As small as that difference might sound, as an average warming over the surface of an entire planet, it is actually substantial. Scientists say it could make the difference, for example, between saving much of the Greenland ice sheet and losing it.
The research organisation Climate Central found recently that 280 million people live on land that could eventually be submerged by the sea if warming were allowed to reach the higher number.
If it were kept to the lower target, that number would be cut by more than half, to 137 million people.
Yet action on global warming has been delayed for so long, and emissions allowed to rise so high, that reaching either target will be exceedingly difficult.
Scientists say that limiting warming to the higher target would require that industrial emissions of greenhouse gases come to an end by roughly 2050, and to stay below the lower target by about 2030.
But coal-burning power plants are being built today that can be expected to operate well past 2050, and fossil-fuel companies are spending hundreds of billions a year looking for new reserves that cannot be burned if either target is to be met.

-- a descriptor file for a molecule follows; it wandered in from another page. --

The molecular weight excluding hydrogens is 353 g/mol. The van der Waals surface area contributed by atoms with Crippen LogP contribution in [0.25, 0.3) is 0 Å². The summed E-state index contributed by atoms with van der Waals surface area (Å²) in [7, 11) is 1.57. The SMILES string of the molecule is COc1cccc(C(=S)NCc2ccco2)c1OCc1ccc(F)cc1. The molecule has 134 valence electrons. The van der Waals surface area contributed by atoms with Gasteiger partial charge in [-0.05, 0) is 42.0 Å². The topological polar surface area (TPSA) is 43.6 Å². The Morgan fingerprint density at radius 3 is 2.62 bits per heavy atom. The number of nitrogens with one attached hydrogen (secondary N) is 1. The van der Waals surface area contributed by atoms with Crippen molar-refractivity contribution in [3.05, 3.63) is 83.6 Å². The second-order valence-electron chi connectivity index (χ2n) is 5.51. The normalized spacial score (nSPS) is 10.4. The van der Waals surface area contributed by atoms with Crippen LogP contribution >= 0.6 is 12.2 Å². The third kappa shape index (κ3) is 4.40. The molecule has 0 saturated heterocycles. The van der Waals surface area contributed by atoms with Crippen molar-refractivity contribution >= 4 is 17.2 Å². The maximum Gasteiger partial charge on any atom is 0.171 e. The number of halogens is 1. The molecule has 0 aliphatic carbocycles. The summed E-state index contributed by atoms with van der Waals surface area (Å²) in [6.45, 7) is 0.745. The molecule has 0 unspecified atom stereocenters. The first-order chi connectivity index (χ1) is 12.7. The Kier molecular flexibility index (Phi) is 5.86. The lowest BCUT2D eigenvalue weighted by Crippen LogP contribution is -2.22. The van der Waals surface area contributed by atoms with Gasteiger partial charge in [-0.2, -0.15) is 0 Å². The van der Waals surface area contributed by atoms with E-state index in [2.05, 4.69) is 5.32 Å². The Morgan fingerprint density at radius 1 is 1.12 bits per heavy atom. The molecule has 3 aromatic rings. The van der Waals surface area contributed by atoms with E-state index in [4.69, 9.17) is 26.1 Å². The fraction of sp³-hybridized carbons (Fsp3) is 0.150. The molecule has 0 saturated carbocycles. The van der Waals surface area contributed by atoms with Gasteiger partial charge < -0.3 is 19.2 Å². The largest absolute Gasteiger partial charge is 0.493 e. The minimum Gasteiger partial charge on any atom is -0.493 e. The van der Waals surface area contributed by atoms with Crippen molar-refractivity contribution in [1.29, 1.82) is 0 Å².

A serious campaign to meet the more ambitious goal would mean that in less than two decades, the nations of the world would likely have to bring an end to gasoline cars, to coal- or gas-burning power plants in their current form, and to planes or ships powered by fossil fuels.
Countries have offered no plans that would come remotely close to achieving either goal, and, given the current state of technology, it is difficult to see how they could be achieved. That led some scientists on Saturday to dismiss the tighter temperature targets as feel-good measures with no real meaning.
And yet, the tighter targets do throw the seriousness of the situation into sharp relief. Experts hope that, by highlighting the gulf between humanity’s stated goals and its plans to achieve them, the Paris deal will launch a more intensive push to figure out how it might actually be done.
“We lost a lot of time squabbling over the science,” Mr Field said. “We lost a lot of time that could have been used trying out innovative solutions. Now, we have a lot of experimentation still to do.”
New York Times